New York State Assembly Majority Leader Announces Intention to Introduce Cannabis Legalization Bill Providing for Expungement of Low-Level Cannabis-Related Criminal Records

New York State Assembly Majority Leader Crystal Peoples-Stokes announced on Tuesday that she is planning to introduce a bill later this week that would not only legalize adult cannabis use, but would also provide the ability for those previously convicted of low-level cannabis-related offenses to have their criminal records expunged.  Majority Leader Peoples-Stokes’ proposal goes a step further than legislation previously under consideration, which would provide only for the sealing of such records.  Expungement is also the position favored by New York Senate Majority Leader Andrea Stewart-Cousins, who stated at a press conference last week that she prefers expungement over sealing.

When a criminal record is expunged, it is essentially erased in the eyes of the law, making it as though the individual had never been accused of the crime in the first instance.  Expunged records should not generally appear in background checks, nor should there be a need to disclose the fact of the expunged arrest or conviction in connection with employment or educational applications.  At present, New York law does not provide a mechanism for expungement of criminal records, rendering Majority Leader Peoples Stokes’ proposal an innovative solution to the collateral consequences attendant to past, low-level cannabis convictions.

New York law does already allow for sealing of criminal records in certain cases.  When a criminal record is sealed, the record still exists, but access to it is tightly restricted.  Generally speaking, the only people who can access sealed records are the defendant and law enforcement agencies that have obtained a court order.  Like expunged arrests and convictions, sealed arrests and convictions should not appear in background checks.  Unlike expunged convictions, however, sealed convictions may still carry legal consequences in certain circumstances.  For example, sealed convictions may still be considered prior offenses for purposes of future arrests or convictions.  It should also be noted that sealing may often be a lengthier process than expungement.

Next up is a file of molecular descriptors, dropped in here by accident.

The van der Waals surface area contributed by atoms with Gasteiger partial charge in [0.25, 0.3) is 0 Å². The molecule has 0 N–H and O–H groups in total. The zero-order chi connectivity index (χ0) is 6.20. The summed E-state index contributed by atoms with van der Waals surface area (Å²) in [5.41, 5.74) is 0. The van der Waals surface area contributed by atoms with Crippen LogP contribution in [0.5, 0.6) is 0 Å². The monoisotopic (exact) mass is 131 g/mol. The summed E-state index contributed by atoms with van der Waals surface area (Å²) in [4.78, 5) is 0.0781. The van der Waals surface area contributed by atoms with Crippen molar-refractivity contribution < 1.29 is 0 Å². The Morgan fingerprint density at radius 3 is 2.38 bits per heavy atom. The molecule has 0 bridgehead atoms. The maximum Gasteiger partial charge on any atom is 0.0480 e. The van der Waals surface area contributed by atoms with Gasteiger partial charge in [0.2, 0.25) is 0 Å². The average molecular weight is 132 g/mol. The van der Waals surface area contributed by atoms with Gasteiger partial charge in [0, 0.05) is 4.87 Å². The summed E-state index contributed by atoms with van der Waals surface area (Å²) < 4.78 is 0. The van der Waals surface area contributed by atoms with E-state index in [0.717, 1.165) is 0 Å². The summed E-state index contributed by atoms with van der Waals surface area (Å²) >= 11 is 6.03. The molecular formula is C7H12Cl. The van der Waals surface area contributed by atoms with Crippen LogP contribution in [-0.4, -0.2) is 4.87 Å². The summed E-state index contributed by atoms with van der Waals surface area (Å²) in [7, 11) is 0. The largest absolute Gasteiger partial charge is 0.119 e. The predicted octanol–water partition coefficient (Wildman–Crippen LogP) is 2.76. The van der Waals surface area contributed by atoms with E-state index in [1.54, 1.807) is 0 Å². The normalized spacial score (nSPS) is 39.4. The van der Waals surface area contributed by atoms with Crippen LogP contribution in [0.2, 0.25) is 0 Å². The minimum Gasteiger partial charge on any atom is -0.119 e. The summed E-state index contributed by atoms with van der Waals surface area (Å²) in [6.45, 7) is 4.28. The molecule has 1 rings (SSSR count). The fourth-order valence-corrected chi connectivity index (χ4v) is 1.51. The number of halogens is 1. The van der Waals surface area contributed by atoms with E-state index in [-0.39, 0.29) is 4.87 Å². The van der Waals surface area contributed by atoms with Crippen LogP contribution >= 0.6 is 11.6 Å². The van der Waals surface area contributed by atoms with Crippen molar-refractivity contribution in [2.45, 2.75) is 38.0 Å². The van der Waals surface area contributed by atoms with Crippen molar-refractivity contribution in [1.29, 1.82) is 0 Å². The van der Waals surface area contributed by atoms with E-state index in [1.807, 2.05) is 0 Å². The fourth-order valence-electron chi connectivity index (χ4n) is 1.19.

Observers have noted that introduction of an expungement provision will likely set up a disagreement between the legislature and the office of Governor Andrew Cuomo.  The governor’s office previously argued that a provision allowing for expungement could only be implemented through an amendment to the state constitution, which could take several years.  The governor’s office has taken the position that implementation of a sealing provision, however, could be accomplished through the traditional legislative process.

As the law continues to evolve on these matters, please note that this article is current as of date and time of publication and may not reflect subsequent developments. The content and interpretation of the issues addressed herein is subject to change. Cole Schotz P.C. disclaims any and all liability with respect to actions taken or not taken based on any or all of the contents of this publication to the fullest extent permitted by law. This is for general informational purposes and does not constitute legal advice or create an attorney-client relationship. Do not act or refrain from acting upon the information contained in this publication without obtaining legal, financial and tax advice. For further information, please do not hesitate to reach out to your firm contact or to any of the attorneys listed in this publication.

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